Mindy Shapero

Mindy Shapero, a mixed media sculptor who captured my heart with this lovely image.


I love the movement of this piece, and how delicate it appears. When I first found this image it was entitled simply “White,” but a little digging has revealed that it is only a piece of this sculpture


Which is entitled “It’s always happening right now even after,” a phrase that I find lovely all on its own. I love it because it’s true, that momentous events seem to have a life all their own in my experience of the present moment. I’m glad that I found this image the way I did, first with just that tiny piece. It’s like looking at an individual wave before glimpsing the entire ocean, which gives me a much better appreciation for the whole.

This is a small part of an interview with Mindy Shapero, in which she talks just a little about her process of creation and material selection. It’s kind of great.

Valerie Boy

Metal light installations. Now, I will be the first to admit that the first time I heard the term “light installation” was on Sex and the City. Furthermore, ever since then I have periodically thought, “how can an artist possibly make a living on light installations? Who buys those? How would it even go in your house?” I’m happy to say that Valerie Boy answered all these questions to great satisfaction with her very first image, which for me, was this beauty.


This piece showed up on Apartment Therapy, where the writer described how this one piece took a rather dull apartment and made it notably beautiful. Almost all of Valerie Boy’s work that I’ve seen is both lovely with it’s intrinsic design and manipulation of white light, and practical on some level. She make lamps and pillows and other stuff you can use. I love when art can cross over into a certain pragmatism. Not that I practice that much myself; my books don’t work that well for doorstops or coasters. Trivets, maybe.

Art that Makes Art

I have two artists for you today, since it is a day for a theme instead of a single showcase. I’ve run across two artists recently who make art that makes art. It seemed destined for this particular blog. The first one is…

Amy Brier

Amy Brier (6)

This is a piece called a roliquery, which is (I believe) a limestone sculpture that makes these amazing artistic impressions when rolled in sand. Aside from the obvious beauty and stunning creativity of these pieces, I also love that there are so many possible imprints you can make with one roliquery, because of its extra dimension as a sphere, as opposed to a flat stamp.

Next up, Betsabee Romero


This is just one small example of what this phenomenal woman can do with a plain rubber tire. The website I’ve linked to is in Spanish, but that’s okay because you just have to look at the pictures. Look at as many of them as you can find, because just when you think she’s going to be out of ideas, WHAM! There’s something you completely new that you had no idea you could do with a tire.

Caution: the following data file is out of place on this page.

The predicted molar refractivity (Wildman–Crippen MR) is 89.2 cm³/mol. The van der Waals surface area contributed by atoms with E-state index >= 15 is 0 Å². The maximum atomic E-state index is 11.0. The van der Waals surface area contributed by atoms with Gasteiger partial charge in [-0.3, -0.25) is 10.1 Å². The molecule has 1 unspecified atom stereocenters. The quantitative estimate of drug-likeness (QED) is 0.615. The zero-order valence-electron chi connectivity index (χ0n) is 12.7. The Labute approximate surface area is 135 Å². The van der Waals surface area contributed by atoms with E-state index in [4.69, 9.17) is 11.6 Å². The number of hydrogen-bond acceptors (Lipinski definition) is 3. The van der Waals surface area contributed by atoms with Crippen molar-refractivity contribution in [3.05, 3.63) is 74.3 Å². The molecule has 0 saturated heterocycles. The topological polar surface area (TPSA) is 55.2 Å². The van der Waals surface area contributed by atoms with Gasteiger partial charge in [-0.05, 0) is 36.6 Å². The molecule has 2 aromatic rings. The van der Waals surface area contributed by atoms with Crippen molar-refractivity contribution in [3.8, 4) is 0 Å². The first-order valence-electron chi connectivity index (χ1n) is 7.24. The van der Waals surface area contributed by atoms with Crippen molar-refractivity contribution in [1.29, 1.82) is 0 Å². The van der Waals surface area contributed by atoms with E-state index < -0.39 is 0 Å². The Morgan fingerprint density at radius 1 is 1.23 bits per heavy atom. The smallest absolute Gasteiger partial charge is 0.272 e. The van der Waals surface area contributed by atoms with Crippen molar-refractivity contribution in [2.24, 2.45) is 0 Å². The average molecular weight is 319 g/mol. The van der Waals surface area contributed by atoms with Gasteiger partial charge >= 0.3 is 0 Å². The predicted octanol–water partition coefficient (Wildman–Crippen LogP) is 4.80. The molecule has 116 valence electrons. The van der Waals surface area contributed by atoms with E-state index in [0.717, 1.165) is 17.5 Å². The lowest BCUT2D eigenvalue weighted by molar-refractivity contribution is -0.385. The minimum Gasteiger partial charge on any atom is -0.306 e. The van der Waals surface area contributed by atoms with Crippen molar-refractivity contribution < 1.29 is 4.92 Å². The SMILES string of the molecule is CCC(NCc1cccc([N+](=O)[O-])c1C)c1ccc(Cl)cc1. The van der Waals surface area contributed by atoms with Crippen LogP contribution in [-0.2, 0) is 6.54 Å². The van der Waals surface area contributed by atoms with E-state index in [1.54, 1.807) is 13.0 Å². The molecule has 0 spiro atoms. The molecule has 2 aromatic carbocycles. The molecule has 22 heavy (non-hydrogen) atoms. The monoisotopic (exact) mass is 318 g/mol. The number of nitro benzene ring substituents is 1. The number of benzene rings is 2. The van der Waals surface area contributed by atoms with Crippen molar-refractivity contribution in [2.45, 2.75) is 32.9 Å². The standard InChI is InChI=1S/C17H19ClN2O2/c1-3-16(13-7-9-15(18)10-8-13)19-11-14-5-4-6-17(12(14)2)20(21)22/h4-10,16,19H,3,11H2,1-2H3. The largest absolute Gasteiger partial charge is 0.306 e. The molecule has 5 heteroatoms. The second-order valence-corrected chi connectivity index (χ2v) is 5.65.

Frank Tjepkema (Tjep)

These mechanical heart pendants by Frank Tjepkema are one of the more intricate pieces of art I’ve ever seen. I caught this gorgeous picture on Pinterest, and assumed this was a large (and very impressive) sculpture.


It wasn’t until I visited Tjepkema’s actual website that I realized this entire piece could nestle perfectly between my collar bones.

That is a standard size jewelry box.
That is a standard size jewelry box.

There is a whole series of these mechanical hearts, here is another one of my favorites.


Although I said that these pieces are by Frank Tjepkema, this is one of those annoying (to me) incidents when a successful artist has founded a company under their name (Tjep) and so it is impossible to tell if the pieces were created by the original artist or by a brilliant but invisible employee. If these pieces were made by someone other than Frank Tjepkema, I sincerely apologize for incorrectly crediting the work.

Jiri Kylian and David Kracov

Ah, I missed posting on Friday! But hooray for you, because a lazy Friday means bonus Monday, with two amazing pieces of artwork instead of one!

The first is a ballet piece choreographed by Jiri Kylian (his name is supposed to have three different accent marks because he’s Czech, but you can find him online with this spelling. Plus I gave you the link). I can appreciate almost any form of dance, but this particular style I find especially moving. Watching the dancers flow with such liquid movements and express so much with their whole bodies, I am in awe in a way that makes me feel light and full of possibilities. The perfect piece of artwork to inspire more artwork.

Second is a metal sculpture by David Kracov. I love this image so much, and I know it will be one that I return to again and again. It describes how I feel about the vibrancy of literature in such a visceral way. One aspect I love about sculpture is how it gets me outside of my word-driven brain and into a space that is physical and profound.